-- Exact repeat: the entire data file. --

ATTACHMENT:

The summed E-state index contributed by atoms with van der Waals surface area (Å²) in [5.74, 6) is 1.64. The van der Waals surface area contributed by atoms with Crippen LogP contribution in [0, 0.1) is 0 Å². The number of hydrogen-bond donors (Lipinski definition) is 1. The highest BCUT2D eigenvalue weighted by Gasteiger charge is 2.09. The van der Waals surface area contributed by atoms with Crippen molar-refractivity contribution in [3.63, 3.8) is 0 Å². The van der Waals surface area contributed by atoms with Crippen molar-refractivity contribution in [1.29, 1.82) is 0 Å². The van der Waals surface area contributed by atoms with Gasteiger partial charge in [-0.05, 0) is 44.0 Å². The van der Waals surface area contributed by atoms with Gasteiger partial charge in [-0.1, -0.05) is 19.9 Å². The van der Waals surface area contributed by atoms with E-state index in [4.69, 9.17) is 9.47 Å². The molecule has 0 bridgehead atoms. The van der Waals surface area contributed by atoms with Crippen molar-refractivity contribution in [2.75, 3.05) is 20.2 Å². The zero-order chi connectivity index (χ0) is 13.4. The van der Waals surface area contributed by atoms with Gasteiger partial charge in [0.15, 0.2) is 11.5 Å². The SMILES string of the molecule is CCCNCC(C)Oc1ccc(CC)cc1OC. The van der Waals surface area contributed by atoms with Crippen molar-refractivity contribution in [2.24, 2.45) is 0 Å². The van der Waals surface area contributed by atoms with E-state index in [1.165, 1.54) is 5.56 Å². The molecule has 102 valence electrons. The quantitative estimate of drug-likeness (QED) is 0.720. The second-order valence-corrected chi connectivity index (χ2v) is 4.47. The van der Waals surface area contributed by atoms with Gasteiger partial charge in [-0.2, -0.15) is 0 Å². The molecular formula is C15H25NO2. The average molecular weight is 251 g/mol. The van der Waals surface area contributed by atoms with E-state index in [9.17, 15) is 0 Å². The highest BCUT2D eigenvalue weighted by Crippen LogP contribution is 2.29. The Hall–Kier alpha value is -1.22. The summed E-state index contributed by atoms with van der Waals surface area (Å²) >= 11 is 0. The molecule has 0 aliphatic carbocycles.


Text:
The summed E-state index contributed by atoms with van der Waals surface area (Å²) in [5.74, 6) is 1.64. The van der Waals surface area contributed by atoms with Crippen LogP contribution in [0, 0.1) is 0 Å². The number of hydrogen-bond donors (Lipinski definition) is 1. The highest BCUT2D eigenvalue weighted by Gasteiger charge is 2.09. The van der Waals surface area contributed by atoms with Crippen molar-refractivity contribution in [3.63, 3.8) is 0 Å². The van der Waals surface area contributed by atoms with Crippen molar-refractivity contribution in [1.29, 1.82) is 0 Å². The van der Waals surface area contributed by atoms with Gasteiger partial charge in [-0.05, 0) is 44.0 Å². The van der Waals surface area contributed by atoms with Gasteiger partial charge in [-0.1, -0.05) is 19.9 Å². The van der Waals surface area contributed by atoms with E-state index in [4.69, 9.17) is 9.47 Å². The molecule has 0 bridgehead atoms. The van der Waals surface area contributed by atoms with Crippen molar-refractivity contribution in [2.75, 3.05) is 20.2 Å². The zero-order chi connectivity index (χ0) is 13.4. The van der Waals surface area contributed by atoms with Gasteiger partial charge in [0.15, 0.2) is 11.5 Å². The SMILES string of the molecule is CCCNCC(C)Oc1ccc(CC)cc1OC. The van der Waals surface area contributed by atoms with Crippen molar-refractivity contribution in [2.24, 2.45) is 0 Å². The van der Waals surface area contributed by atoms with E-state index in [1.165, 1.54) is 5.56 Å². The molecule has 102 valence electrons. The quantitative estimate of drug-likeness (QED) is 0.720. The second-order valence-corrected chi connectivity index (χ2v) is 4.47. The van der Waals surface area contributed by atoms with Gasteiger partial charge in [-0.2, -0.15) is 0 Å². The molecular formula is C15H25NO2. The average molecular weight is 251 g/mol. The van der Waals surface area contributed by atoms with E-state index in [9.17, 15) is 0 Å². The highest BCUT2D eigenvalue weighted by Crippen LogP contribution is 2.29. The Hall–Kier alpha value is -1.22. The summed E-state index contributed by atoms with van der Waals surface area (Å²) >= 11 is 0. The molecule has 0 aliphatic carbocycles.